The big little world of Indian families: Our favourite articles

April was for Family, a word packed with meaning and emotion. We explored the diversity and complexity of Indian family relationships. And we shared stories of legacy and heritage handed down through generations, given new expression by younger family members. Here are some of our favourite pieces featuring Indian families.

Debasmita Dasgupta’s  ‘My Father Series’

Dasgupta collected positive stories of the special bond shared by fathers and daughters and featured them as heartwarming illustrations. Click here to read some of the stories.

Urvashi Bahuguna’s ‘The Years Come A-Tumbling’

Bahuguna revisits moments with her family; her mother diligently making her wings and she as a young girl, giving away a ring for the wrong kind of love. In an interview with us, she spoke about her family, poetry and more. Click here to read our interview with her.

Isobel Mehta’s ‘Narrative’

Mehta’s ‘narrative’ is both a personal chronicle of family, as well as a larger portrait of migrant life and identity. Her illustrative project presents ordinary moments of domestic life and the quiet warmth of community. In an interview with us, she talks about stories of migration, adaptation and echoes of ties that bind continents. To read more, click here.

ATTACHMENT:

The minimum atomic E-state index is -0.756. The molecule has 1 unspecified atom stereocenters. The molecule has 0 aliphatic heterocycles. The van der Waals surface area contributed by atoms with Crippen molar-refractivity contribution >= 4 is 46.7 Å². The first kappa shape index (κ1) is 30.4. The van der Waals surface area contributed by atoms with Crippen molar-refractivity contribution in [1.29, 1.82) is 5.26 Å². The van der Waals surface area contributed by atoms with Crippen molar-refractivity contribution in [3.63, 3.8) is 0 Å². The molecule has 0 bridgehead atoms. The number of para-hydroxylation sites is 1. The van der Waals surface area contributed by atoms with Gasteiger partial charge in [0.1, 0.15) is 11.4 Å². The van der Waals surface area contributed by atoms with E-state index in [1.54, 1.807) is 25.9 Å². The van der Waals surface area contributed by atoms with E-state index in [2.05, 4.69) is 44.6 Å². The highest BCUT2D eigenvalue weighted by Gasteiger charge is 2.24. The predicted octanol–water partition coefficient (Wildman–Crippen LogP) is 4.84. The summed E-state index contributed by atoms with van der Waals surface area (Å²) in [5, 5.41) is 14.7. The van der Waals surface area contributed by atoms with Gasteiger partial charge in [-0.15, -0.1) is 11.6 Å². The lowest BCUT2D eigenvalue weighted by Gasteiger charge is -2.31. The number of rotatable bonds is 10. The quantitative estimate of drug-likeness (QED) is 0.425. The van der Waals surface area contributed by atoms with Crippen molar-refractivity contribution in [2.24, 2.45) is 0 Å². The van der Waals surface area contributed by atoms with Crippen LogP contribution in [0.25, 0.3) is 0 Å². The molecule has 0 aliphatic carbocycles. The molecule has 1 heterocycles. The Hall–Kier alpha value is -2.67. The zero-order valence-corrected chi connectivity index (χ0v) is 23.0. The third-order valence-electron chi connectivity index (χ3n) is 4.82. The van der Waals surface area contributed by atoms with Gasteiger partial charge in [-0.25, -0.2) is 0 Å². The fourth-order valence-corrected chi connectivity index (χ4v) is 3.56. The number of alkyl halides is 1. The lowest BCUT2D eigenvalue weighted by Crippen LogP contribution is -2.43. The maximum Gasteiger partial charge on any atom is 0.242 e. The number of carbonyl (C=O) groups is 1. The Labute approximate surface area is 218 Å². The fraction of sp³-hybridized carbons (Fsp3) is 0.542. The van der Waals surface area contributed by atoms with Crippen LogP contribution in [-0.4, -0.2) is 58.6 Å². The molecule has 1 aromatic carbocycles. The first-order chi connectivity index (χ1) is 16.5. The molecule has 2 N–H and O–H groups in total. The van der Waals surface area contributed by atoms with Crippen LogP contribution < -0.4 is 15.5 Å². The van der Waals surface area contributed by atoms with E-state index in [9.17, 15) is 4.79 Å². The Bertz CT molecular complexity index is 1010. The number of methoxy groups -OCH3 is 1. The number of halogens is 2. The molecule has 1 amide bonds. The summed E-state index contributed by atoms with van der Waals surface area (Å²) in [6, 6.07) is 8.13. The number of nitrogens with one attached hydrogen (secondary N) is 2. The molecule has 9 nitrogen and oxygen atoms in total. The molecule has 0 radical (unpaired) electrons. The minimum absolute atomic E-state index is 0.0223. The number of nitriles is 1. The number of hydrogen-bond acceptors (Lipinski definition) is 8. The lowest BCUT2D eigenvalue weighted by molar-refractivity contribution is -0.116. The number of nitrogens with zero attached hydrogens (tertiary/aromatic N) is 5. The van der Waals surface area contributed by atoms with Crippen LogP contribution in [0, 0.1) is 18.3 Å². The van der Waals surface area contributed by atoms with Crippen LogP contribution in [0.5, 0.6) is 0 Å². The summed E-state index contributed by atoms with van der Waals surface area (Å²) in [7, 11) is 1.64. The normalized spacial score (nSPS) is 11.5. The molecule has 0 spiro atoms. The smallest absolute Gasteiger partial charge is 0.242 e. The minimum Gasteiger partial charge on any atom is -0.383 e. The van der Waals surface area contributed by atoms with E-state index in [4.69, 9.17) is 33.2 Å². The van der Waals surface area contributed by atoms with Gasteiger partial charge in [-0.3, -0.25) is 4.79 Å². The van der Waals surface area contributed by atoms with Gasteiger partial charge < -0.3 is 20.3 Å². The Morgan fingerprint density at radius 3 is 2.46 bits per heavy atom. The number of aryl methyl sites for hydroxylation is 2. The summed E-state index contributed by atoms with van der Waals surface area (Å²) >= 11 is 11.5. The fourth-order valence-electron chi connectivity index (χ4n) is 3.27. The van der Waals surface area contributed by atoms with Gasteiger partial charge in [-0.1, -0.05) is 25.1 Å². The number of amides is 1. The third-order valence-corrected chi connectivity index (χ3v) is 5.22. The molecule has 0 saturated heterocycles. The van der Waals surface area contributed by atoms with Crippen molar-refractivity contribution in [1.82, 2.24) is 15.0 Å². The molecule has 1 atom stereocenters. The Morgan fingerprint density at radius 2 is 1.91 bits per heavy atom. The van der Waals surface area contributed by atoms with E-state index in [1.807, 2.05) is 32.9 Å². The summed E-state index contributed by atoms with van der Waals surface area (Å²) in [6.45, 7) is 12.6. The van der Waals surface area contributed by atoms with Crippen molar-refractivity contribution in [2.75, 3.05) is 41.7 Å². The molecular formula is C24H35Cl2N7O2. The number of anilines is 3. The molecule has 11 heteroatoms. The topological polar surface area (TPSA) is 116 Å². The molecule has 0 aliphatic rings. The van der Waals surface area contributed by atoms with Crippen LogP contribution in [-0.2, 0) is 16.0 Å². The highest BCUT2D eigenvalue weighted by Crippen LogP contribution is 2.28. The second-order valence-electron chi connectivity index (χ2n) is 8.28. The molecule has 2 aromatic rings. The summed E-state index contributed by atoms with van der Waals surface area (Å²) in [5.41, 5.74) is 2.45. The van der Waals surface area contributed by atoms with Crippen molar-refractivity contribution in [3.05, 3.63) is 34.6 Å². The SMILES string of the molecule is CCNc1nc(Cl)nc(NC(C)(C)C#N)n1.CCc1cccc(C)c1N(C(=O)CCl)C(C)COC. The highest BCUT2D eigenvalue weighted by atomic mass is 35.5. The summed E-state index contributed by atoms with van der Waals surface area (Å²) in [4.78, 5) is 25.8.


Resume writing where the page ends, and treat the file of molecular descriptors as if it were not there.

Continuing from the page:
Dysfunctional families of Indian fiction: A Reading List

Navigating the complex territory of Indian families, we listed some books that describe the intricacies of an Indian family life; crazy dinners, birthday parties, eccentric ceremonies, relationships, and toddlers too! To know more, click here

Web Series: 6 onscreen families that won the internet

Indian families with their melodrama have conquered the hearts of Indian audience. However, most often they are exaggerated and dramatized. This list of Indian web series shares family stories that are rooted and real: a family fighting for their home, a daughter bonding with her father after the mother’s demise, a 12 year old trying to wrap his head around the complexities of an Indian family setup and more. Click here to watch the video.

And don’t forget to check out our favourite pieces inspired by Democracy, which we discussed in March here.




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